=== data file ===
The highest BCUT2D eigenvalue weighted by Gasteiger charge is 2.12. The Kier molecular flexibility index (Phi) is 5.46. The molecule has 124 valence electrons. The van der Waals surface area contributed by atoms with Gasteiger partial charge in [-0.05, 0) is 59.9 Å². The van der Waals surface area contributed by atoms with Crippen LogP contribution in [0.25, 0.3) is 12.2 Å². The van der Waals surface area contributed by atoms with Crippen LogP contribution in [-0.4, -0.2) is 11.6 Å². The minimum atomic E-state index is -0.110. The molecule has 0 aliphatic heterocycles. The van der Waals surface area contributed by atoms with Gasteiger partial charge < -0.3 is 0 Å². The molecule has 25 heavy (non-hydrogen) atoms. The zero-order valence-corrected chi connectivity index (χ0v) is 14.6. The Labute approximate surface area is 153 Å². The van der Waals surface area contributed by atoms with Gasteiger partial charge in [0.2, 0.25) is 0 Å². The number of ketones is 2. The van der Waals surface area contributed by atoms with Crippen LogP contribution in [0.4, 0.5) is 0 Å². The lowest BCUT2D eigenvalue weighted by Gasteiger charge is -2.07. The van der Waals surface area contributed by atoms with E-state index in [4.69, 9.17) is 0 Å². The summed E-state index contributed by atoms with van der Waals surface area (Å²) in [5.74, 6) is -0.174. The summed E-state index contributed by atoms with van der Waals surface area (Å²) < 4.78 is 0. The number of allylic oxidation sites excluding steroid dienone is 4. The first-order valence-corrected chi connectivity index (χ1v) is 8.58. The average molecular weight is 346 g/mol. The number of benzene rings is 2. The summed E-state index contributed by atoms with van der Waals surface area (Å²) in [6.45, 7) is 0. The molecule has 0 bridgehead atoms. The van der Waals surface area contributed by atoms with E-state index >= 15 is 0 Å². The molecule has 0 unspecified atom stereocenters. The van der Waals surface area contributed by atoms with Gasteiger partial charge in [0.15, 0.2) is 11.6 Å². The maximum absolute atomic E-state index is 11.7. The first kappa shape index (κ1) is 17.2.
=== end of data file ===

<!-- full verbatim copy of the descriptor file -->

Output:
The highest BCUT2D eigenvalue weighted by Gasteiger charge is 2.12. The Kier molecular flexibility index (Phi) is 5.46. The molecule has 124 valence electrons. The van der Waals surface area contributed by atoms with Gasteiger partial charge in [-0.05, 0) is 59.9 Å². The van der Waals surface area contributed by atoms with Crippen LogP contribution in [0.25, 0.3) is 12.2 Å². The van der Waals surface area contributed by atoms with Crippen LogP contribution in [-0.4, -0.2) is 11.6 Å². The minimum atomic E-state index is -0.110. The molecule has 0 aliphatic heterocycles. The van der Waals surface area contributed by atoms with Gasteiger partial charge < -0.3 is 0 Å². The molecule has 25 heavy (non-hydrogen) atoms. The zero-order valence-corrected chi connectivity index (χ0v) is 14.6. The Labute approximate surface area is 153 Å². The van der Waals surface area contributed by atoms with Gasteiger partial charge in [0.2, 0.25) is 0 Å². The number of ketones is 2. The van der Waals surface area contributed by atoms with Crippen LogP contribution in [0.4, 0.5) is 0 Å². The lowest BCUT2D eigenvalue weighted by Gasteiger charge is -2.07. The van der Waals surface area contributed by atoms with E-state index in [4.69, 9.17) is 0 Å². The summed E-state index contributed by atoms with van der Waals surface area (Å²) in [5.74, 6) is -0.174. The summed E-state index contributed by atoms with van der Waals surface area (Å²) < 4.78 is 0. The number of allylic oxidation sites excluding steroid dienone is 4. The first-order valence-corrected chi connectivity index (χ1v) is 8.58. The average molecular weight is 346 g/mol. The number of benzene rings is 2. The summed E-state index contributed by atoms with van der Waals surface area (Å²) in [6.45, 7) is 0. The molecule has 0 bridgehead atoms. The van der Waals surface area contributed by atoms with E-state index >= 15 is 0 Å². The molecule has 0 unspecified atom stereocenters. The van der Waals surface area contributed by atoms with Gasteiger partial charge in [0.15, 0.2) is 11.6 Å². The maximum absolute atomic E-state index is 11.7. The first kappa shape index (κ1) is 17.2.